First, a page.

Understanding and Misinformation

In my youth, I remember a conversation with my sister.  She was a straight A student, and except for a couple of years, my favorite subjects was P.E., Art, and Recess.  I was always more interested in what the other kids were doing or talking about, drawing, than I was what the teacher discussed.  I guess, among our friends, this was par for the course.  However, because we were always curious, reading books and magazines, inventing things, we seemed to learn when no one was looking.  We learned to think for ourselves (Not in rebellions, but of curiosity.). Which, I guess, explains always testing several grades above though our grades didn’t show.

                One day, I realized something, then told my sister.  I was always inquisitive.  Interestingly, she asked me where did I read that?  That caught me by surprise.  Why would I need a magazine or book to support something is true?  Something is true whether it is written or not.  I wondered later, years later, how I realized something so simple.   However, at the same time, I also realized more and more that many people believe what they think simply because they think it. Or because it’s popular. Or they will get favorable attention.  There’s a fine line of difference between realization and simple think. 

                Understanding, often based upon experiences, observation, but also self-reflection, “sees” to the core without knowing how it knows.  It’s those “ah haa” moments where suddenly, we get it.  Now, I see why the bicycle handlebars keep moving.  The bolt is loose.  Now, I see why the horse won’t move forward.  She’s using communication that tells it to stop. 

                What we often see with our youth, today, is a complete separation between intellectual information and understanding.  They’re learning a lot, but whether the information is useful needs discussion.  Information is good.  The ability to reason and think for one’s self, to understand, is better. And this requires parental guidance, experience, and time to learn. This requires checks and balances by the parents.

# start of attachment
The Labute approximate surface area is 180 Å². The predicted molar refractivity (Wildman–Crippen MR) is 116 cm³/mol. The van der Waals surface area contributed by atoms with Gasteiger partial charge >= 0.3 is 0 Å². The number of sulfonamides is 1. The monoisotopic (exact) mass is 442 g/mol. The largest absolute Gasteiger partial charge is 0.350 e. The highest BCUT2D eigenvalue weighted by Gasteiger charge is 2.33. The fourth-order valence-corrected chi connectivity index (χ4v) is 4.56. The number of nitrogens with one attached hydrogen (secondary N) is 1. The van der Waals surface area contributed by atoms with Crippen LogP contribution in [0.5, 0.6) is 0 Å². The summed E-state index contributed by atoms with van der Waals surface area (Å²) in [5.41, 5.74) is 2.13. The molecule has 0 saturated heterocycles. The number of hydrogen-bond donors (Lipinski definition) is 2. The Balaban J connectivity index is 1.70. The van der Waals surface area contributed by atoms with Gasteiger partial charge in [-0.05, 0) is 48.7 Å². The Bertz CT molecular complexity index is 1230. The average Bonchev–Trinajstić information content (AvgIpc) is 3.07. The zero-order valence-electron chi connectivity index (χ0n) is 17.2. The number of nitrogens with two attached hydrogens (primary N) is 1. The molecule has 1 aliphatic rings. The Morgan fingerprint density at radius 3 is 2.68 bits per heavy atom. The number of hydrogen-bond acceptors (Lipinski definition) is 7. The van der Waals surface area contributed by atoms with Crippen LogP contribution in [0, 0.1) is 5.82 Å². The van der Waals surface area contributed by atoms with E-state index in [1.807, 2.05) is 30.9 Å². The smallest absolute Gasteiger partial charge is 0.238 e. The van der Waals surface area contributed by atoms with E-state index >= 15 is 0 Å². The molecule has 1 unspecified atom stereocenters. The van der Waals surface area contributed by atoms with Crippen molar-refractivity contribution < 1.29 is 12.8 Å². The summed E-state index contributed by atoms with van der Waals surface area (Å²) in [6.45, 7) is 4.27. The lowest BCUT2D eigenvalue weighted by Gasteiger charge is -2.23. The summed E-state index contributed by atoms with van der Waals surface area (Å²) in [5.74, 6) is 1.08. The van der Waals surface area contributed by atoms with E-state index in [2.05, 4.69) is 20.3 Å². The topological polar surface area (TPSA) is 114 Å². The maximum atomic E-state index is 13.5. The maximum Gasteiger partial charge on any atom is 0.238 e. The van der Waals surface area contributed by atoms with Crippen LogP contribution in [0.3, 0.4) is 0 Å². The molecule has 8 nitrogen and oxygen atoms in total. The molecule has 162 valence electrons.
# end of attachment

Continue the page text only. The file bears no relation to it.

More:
As a teacher, my goal was always academic excellence, but also for the students to realize, understand things for themselves, and ask questions so the class could discuss.  Cause and effect.  Reasoning.  Supporting information.  Life experiences.  But always thinking for yourself. 

                If we are to truly educate, we need parents to be the first guardians of their children.  From that, quality teachers who also think for themselves, but always considering the parents and the children.  I’ve never wanted children to believe any opinions of mine without consideration.  A student says, I agree with you.  I ask:  “Why?”  Well, my friends believe so?  “You, mean, you don’t see it for yourself?  So, why do you think so?” 

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